The first thing Erik Martin does when I meet him is apologize for the pool of absinthe on the floor. Martin is a little harried, having just gotten off shift at his day job as a paralegal to put in some evening hours at Artisan Spirits, the distillery he started with two high-school buddies. Another distiller, Nostalgia Spirits, has just moved into Artisan Spirits' warehouse to share space and equipment with them. Nostalgia, maker of Marteau Absinthe, left its old home at House Spirits, whose own line of liquors has gotten too extensive to allow for roomies anymore; months ago, erstwhile House Spirits tenant Sub Rosa moved its operations to the facilities of Integrity Spirits. Everyone's growing and shifting, and right here is evidence of the chaos that can create. Martin looks around, his eyes touching on the disconnected tubing, the hastily deposited copper still, the odiferous puddle on the floor.

"You caught us at an awkward moment," he says. "This is all going to look a lot better real soon."

It's been trumpeted in the pages of everything from Food Wine to GQ: Just as Oregon has laid claim to pinot noir and super-hoppy pale ales, it's now become the mecca of the craft distilling movement, with booze-minded upstarts turning out small-batch spirits, ready to take on the big boys like Tanqueray and Grey Goose. According to the American Distilling Institute, of the slightly over 200 craft distilleries currently operating in the U.S., 18 are located in Oregon. Of those 18 distilleries, 12 were opened within the past six years. This weekend we play host to the Great American Distillers Festival, where some two dozen distilleries, both local and from around the country, will be pouring samples for visitors and trading shop talk.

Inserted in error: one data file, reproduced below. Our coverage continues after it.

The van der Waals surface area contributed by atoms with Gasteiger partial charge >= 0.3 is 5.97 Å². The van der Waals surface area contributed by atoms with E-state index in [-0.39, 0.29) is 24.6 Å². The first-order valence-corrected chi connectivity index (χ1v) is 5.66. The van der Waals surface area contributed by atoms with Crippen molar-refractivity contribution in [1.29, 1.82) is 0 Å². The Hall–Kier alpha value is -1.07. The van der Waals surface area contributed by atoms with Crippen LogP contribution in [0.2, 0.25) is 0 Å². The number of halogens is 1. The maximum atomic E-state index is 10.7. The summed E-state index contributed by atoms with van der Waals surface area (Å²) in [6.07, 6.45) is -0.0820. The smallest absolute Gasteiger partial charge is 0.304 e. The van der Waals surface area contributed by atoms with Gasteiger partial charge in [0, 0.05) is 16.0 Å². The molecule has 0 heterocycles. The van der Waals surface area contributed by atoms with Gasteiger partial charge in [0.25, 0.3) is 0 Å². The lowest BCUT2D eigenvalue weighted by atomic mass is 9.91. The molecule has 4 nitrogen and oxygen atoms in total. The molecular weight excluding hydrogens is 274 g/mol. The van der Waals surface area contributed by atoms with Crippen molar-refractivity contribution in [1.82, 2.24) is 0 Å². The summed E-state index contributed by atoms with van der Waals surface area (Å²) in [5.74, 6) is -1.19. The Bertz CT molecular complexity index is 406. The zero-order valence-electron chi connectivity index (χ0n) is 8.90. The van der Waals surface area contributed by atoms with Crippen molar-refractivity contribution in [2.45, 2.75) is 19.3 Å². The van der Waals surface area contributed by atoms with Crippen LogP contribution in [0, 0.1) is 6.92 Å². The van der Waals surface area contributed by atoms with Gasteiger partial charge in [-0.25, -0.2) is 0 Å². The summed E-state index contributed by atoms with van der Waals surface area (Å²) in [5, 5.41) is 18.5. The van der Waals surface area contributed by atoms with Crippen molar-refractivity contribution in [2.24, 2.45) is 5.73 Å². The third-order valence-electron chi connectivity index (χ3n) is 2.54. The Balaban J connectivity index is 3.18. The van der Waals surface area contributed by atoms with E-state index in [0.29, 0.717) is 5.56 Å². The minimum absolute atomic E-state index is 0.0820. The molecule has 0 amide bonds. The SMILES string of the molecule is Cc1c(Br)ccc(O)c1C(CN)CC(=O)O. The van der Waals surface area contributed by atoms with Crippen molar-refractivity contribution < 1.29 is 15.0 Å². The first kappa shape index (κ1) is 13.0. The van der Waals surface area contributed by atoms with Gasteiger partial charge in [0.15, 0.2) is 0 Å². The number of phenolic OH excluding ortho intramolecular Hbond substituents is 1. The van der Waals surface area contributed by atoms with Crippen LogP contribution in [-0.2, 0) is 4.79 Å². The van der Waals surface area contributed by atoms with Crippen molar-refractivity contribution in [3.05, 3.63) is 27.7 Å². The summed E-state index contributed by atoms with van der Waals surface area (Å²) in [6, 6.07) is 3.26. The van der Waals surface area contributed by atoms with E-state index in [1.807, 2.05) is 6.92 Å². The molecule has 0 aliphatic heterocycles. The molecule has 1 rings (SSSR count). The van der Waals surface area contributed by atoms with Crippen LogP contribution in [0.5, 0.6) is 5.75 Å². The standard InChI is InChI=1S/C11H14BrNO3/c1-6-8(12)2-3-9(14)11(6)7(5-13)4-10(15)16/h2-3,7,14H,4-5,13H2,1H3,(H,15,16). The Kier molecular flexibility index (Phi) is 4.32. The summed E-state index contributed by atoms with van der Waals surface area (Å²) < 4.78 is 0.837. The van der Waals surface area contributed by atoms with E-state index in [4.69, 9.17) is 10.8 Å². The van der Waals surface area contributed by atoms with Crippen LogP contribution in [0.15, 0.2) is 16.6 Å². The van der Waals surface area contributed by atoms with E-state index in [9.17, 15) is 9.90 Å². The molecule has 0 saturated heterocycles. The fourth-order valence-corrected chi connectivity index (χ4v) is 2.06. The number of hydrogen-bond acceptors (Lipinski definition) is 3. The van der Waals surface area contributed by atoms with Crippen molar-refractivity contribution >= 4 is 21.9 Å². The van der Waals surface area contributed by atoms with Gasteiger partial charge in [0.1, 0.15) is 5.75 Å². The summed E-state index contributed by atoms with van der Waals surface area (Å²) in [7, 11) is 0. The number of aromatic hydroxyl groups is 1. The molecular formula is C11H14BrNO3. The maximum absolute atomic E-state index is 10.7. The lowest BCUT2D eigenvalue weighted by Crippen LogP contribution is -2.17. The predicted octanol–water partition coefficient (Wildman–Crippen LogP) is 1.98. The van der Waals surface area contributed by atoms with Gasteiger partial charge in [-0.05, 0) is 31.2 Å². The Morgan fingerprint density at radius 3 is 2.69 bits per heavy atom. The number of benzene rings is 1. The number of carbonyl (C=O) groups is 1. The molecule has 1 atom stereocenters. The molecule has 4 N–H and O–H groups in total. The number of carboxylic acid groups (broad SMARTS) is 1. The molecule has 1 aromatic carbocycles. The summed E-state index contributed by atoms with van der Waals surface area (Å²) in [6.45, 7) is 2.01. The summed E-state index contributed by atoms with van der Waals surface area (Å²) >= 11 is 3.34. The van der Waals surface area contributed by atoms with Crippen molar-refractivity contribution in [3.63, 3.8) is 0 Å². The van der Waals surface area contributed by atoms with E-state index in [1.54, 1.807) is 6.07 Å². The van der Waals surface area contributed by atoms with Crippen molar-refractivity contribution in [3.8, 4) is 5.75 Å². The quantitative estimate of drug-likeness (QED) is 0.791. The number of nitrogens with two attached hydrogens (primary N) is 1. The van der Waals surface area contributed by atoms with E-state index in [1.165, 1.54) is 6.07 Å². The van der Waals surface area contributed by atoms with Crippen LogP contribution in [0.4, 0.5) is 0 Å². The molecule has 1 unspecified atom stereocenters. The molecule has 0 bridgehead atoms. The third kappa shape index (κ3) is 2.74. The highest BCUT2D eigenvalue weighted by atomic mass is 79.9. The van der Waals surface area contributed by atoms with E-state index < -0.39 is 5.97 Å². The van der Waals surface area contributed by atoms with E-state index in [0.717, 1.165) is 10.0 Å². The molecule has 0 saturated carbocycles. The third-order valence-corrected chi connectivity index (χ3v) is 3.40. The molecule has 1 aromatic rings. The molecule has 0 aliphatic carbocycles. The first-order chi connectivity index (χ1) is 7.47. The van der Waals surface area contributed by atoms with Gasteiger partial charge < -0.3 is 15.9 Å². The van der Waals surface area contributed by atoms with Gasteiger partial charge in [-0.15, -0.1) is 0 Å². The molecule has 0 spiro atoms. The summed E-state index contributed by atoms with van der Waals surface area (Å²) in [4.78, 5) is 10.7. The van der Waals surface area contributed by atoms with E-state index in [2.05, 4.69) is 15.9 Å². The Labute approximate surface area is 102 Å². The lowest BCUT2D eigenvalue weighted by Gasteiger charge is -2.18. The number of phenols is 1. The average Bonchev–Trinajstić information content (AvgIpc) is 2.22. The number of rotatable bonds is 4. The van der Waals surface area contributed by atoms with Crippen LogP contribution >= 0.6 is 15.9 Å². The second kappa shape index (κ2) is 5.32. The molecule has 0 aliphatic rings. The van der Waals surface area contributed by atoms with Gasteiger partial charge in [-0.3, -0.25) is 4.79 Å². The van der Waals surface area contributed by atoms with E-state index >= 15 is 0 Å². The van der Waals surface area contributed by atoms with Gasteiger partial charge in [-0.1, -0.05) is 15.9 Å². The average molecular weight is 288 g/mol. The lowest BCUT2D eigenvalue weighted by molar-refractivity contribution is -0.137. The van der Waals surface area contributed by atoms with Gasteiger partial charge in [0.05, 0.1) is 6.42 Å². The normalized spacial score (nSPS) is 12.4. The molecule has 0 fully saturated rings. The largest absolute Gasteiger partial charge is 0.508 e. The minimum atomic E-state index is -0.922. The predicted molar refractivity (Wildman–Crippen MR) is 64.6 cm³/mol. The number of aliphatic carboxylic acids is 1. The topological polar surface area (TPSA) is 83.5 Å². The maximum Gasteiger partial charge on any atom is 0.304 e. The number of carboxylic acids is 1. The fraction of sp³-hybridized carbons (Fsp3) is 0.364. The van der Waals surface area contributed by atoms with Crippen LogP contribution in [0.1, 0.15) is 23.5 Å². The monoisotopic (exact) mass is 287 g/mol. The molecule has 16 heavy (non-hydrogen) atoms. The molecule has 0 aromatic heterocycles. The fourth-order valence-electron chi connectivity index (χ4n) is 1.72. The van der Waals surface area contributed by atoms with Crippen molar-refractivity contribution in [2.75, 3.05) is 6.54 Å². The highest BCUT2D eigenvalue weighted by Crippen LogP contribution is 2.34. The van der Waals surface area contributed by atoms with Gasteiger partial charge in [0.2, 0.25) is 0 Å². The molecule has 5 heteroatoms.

"Portland is the center of the craft distilling revolution, just as we were the center of the craft brewing revolution," says Lee Medoff, a former McMenamins brewmaster who spent some time in the wine world before opening House Spirits with his business partner, Christian Krogstad. "We're once again at the epicenter of the whole country."

It's a pretty natural progression. If you're already making beer or wine, you've got a bunch of fermented grain or fruit that could serve as the base of a distillate. And, indeed, most (though certainly not all) local distillers started out as professional brewers or winemakers. So it's not surprising that the mantra you hear is that craft distilling today is where craft beer was 15 or 20 years ago. Not surprising—but not entirely accurate, either. Yes, the local distilling scene is starting to produce genre-busting booze that has every chance of shaking up the stodgy European spirits scene. Portland distilling is entering a pivotal point in its development, and how it navigates that will determine whether it's a real revolution, or just a passing fad.

A major step will be getting past vodka, the least flavorful of all the spirits but also the most widely purchased and the easiest to make (local distillers use everything from rye to honey to grape juice), and the first one most local craft distillers offer to the public.

To go back to the craft beer analogy, it'd be like if Portland microbreweries had started by coming out with a bunch of light lagers. It's a decision driven more by economics than distillers' own preferences. "A lot of these places are bootstrap operations, and you don't have a lot of cash to start with," Medoff explains. "You've got to have a product. Everyone I know wants to make whiskey or aged rum or something, but that takes a lot more time and investment. But to do a vodka or a gin, you can produce that relatively quickly and get that out and get some cash flow going."